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Guided by the Word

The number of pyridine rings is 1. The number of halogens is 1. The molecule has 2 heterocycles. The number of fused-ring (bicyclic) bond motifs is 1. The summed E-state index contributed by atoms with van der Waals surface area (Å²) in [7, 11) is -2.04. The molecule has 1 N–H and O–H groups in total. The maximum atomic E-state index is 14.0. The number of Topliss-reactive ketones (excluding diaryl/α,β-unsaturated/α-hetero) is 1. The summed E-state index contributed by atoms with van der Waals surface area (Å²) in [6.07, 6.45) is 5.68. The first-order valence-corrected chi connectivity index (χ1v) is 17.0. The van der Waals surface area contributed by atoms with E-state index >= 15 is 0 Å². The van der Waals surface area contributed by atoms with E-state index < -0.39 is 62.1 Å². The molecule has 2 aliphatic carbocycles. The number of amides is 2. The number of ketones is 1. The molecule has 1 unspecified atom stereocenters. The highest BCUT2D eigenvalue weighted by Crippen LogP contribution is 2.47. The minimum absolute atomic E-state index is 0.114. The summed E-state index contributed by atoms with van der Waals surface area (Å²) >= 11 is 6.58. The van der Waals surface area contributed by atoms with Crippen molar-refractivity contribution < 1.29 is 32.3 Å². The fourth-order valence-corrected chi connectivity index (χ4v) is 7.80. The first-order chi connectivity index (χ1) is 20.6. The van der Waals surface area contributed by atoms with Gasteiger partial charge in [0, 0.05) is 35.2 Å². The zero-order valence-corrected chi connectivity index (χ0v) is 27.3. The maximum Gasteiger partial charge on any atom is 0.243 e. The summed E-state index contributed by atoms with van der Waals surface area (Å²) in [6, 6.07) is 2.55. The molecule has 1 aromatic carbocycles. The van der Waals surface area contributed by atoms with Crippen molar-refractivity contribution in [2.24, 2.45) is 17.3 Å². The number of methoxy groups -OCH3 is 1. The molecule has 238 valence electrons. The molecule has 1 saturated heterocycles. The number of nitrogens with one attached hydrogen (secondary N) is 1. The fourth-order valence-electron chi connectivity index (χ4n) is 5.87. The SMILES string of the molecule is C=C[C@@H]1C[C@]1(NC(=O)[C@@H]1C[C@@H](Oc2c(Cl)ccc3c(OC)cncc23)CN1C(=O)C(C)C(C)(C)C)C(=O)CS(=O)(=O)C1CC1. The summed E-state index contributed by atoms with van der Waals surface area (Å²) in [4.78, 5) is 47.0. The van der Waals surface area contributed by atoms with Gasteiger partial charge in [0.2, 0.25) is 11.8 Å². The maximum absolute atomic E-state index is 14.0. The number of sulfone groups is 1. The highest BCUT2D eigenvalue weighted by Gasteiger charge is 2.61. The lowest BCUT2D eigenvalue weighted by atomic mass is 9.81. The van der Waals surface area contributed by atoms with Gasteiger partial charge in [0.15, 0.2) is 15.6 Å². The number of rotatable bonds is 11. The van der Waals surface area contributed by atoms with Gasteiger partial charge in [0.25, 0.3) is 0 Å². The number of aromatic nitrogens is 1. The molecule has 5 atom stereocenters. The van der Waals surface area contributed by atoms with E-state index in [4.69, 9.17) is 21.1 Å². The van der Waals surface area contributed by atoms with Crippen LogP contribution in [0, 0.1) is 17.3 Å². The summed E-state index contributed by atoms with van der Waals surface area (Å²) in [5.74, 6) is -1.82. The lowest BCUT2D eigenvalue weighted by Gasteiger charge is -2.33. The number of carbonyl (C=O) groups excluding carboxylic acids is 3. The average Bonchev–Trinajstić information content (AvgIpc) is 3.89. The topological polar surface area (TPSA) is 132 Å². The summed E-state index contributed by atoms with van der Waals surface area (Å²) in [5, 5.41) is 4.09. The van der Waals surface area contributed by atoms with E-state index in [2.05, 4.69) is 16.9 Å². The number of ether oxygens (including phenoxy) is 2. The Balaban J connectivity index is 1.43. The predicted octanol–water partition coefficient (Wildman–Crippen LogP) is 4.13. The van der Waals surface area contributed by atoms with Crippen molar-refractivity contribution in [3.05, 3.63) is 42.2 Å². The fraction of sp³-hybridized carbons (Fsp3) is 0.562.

All around me sat young people bubbling over about the work of the Spirit in them. Every once and awhile such exclamations as “Praise the Lord” or “Thank you, Father” penetrated the air. I had never seen anything like it. Here were kids my own age filled with the praise, joy, and love of God in them. God was just their whole life. They couldn’t keep this special feeling to themselves, they had to share it with everyone. One girl voiced the experiences of the whole group of some fifteen people. She said that she had been saved for as long as she could remember. She had been brought up in a Christian home and gradually became aware of her salvation when she got older. Many limes she had experienced a spiritual “high point” during which her love and faith for God had really been strong. But after every high point came the low points and it seemed to her that each low had been getting lower. She reasoned that true faith should not fluctuate in this manner. It was at this time that she heard from some friends about the baptism of the Holy Spirit. She was told that after this baptism God be¬comes the center of your life. The object of your very existence on this earth becomes praising and glorifying Him. This was what she wanted so very much. One night she prayed fervently all night that, if it would be God’s will, the Spirit would fill her. That same night, she said, God answered her prayer and she was filled with the Holy Spirit. The radiant look on her face told her audience of the joy that filled her then and that continued to fill her after her baptism. She said that she spoke to God in tongues since then also. She didn’t understand what she said but was given the interpretation by God through one of her friends. This showed the complete way God had not only taken over her tongue, but her mind also. Others in the room confirmed her experience and said that now that they were filled with the Spirit they always had the desire to pray and continually read and search the Bible. They had to find more about God and its message to them.